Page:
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The difference between the two words is in their indirection, like {lend} vs {borrow}. In some regions of the world where English is used creolized, people might say, "Can you borrow me some money?"

Even the word {indirection} exhibits such a conflict. Traditionally the word is an action noun for {indirect}, or {lack of direction}. However, in information science, {indirection} is the path of reference taken to address an entity. i.e., {indirection} has taken on an interesting meaning of having a vectored direction to address an entity indirectly.

In {borrow}, the indirect vector is the borrower seeking for and then receiving. In {lend}, the indirect vector is the lender being sought and then providing. Where the target of the indirect vectors is the entity to borrowed and lent.

The indirect vector of {בקש} is the {bkesh}er seeking to receive. Whereas the {דרש} is the {dresh}er being sought to provide.

  • Borrower = solicitor; Lender = solicitee;
  • {בקש} = solicitor action; {דרש} = solicitee action;

Certainly one could lend without being solicited. Just as one could provide {בקש} without being sought for.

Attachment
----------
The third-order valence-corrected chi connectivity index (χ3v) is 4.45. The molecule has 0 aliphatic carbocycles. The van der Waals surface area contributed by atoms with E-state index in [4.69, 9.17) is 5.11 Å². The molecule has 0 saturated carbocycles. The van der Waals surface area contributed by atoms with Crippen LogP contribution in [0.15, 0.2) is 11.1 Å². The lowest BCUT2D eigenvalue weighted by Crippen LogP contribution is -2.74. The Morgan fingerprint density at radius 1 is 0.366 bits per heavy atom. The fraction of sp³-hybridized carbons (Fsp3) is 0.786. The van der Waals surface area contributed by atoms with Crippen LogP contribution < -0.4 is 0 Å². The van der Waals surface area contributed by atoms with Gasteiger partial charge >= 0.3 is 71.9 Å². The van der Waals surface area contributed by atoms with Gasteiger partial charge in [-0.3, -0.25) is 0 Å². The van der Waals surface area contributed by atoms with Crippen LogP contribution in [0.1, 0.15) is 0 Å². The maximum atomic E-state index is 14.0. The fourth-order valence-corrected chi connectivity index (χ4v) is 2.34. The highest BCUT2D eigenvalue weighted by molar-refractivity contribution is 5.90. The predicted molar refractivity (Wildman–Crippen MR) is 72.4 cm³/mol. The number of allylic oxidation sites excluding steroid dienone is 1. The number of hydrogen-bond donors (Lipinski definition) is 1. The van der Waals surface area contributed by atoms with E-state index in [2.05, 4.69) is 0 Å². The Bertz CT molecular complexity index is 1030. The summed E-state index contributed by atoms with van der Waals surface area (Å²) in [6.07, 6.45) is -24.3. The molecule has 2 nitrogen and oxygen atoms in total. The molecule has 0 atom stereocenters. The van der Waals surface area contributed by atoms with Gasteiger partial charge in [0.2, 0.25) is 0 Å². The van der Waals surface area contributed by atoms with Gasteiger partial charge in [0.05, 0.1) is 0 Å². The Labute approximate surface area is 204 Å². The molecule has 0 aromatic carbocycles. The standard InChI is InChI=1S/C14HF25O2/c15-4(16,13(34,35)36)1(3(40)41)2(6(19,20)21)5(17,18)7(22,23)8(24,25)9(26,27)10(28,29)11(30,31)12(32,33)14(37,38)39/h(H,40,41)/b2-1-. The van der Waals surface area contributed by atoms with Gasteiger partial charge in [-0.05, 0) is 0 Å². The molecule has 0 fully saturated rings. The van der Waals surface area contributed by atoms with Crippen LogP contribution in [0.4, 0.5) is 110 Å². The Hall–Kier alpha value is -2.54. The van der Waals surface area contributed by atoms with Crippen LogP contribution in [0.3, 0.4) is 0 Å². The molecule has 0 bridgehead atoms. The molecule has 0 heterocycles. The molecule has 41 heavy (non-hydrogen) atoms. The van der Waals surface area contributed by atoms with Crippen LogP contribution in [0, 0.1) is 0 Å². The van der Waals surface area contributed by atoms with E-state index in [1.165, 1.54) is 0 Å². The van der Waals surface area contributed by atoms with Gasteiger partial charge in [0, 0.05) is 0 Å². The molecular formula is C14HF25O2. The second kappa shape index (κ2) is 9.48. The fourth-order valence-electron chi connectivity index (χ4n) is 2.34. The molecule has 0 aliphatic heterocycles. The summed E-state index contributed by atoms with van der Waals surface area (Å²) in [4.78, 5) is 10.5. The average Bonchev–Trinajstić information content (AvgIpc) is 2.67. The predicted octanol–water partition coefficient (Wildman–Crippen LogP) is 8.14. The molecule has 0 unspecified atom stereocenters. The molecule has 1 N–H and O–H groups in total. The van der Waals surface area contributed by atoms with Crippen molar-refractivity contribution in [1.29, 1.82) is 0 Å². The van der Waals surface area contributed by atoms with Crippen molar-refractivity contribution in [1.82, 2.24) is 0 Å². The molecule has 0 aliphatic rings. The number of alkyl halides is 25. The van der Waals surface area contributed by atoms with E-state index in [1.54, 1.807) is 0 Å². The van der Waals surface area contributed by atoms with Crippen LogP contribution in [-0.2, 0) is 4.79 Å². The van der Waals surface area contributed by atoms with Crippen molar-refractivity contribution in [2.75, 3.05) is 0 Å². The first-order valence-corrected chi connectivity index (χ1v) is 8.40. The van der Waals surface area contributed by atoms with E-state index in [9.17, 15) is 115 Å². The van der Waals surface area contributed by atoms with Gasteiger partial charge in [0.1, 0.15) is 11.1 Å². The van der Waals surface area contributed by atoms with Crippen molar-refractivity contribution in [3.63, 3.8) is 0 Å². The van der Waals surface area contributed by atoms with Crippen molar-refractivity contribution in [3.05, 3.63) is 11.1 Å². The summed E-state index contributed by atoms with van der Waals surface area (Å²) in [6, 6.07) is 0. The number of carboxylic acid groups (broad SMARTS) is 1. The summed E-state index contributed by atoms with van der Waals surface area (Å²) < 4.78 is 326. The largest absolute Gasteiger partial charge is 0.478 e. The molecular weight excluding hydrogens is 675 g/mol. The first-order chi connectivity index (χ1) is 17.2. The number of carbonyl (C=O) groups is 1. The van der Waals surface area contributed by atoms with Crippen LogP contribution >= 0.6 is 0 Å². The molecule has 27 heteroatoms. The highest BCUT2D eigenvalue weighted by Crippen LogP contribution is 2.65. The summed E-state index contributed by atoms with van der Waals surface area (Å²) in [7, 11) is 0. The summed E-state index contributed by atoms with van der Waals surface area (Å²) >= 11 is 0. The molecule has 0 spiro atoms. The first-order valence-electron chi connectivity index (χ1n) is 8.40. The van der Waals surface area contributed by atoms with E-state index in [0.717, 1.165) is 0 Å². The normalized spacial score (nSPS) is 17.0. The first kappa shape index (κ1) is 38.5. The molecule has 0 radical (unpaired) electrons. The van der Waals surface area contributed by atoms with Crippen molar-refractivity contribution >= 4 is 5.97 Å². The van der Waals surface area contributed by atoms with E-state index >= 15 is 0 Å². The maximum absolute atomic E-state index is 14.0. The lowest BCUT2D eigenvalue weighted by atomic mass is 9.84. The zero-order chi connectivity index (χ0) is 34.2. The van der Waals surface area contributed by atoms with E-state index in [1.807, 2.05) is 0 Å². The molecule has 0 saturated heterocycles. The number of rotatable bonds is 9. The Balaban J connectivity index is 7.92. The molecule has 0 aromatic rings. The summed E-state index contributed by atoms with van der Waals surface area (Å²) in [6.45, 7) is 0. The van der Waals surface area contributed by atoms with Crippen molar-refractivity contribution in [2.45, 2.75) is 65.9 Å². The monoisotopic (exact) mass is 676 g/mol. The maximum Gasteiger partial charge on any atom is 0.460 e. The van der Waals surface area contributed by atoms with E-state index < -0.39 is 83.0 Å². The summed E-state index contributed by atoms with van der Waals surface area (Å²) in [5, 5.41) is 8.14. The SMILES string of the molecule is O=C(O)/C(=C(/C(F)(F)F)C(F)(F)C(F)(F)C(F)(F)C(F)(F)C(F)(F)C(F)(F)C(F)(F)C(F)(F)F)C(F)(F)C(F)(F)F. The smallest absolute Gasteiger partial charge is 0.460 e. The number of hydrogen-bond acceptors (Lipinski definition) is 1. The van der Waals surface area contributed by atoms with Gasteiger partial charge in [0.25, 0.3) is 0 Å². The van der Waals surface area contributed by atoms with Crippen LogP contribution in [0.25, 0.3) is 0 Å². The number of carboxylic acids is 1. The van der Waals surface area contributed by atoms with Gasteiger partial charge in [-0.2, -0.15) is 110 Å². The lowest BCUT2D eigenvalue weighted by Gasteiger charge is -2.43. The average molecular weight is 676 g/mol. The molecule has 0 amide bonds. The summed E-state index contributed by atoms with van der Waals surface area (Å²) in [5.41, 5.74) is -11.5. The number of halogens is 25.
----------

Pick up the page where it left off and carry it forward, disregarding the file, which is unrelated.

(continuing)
You have to note the grammatical indirections of the two words in Jer 29:13.

  • {בקשתם} with 2ndP plural masc {תם} suffix indicating action by the solicitor. {בקשתם אתי} = ya'll solicit of me.

  • similarly {מצאתם} where {מצא} = {find, discover}

  • But {תדרשני} has 1stP singular associative/dative {ֻנִי} suffix, and 2nd/3rdP cohortative/incomplete {ת} prefix. The incomplete imbuing the attitude, to wish. Meaning = ya'll/you wish my-command/guidance. Note that there is no need for (and should not be) the preposition {אתי = of me} after {תדרשני} because the indirection is already implied.

  • Note in verse 14, it is no longer {מצאתם} but {נמצאתי}. With the simple passive stative {נ} prefix and the 1stP singular completed-particple {תי} suffix, stating that {I be found/discovered}.

Note that in modern Hebrew {בבקשה} is a polite form of saying {may I?}, {Excuse me, may I?}. May I pass thro? May I ask you if you wish to have this cup of tea/hors d'oeuvres? Or in rude circumstances - excuse me, pls shaddap, let me speak.

Compare with Jer 37:7,

  • כה תאמרו אל מלך יהודה השלח אתכם אלי לדרשני הנה
  • Thus shall you say to king of judah, the-one-sending you to me for my-response.

I realise that translators would simply translate {לדרשני} as {to inquire of me}. But. compare use of associative in Numbers 11:15 {הרגני נא הרג} = {killing-of-me please kill} = please execute killing of me.

The difference between the two words

  • {בקשני} = my request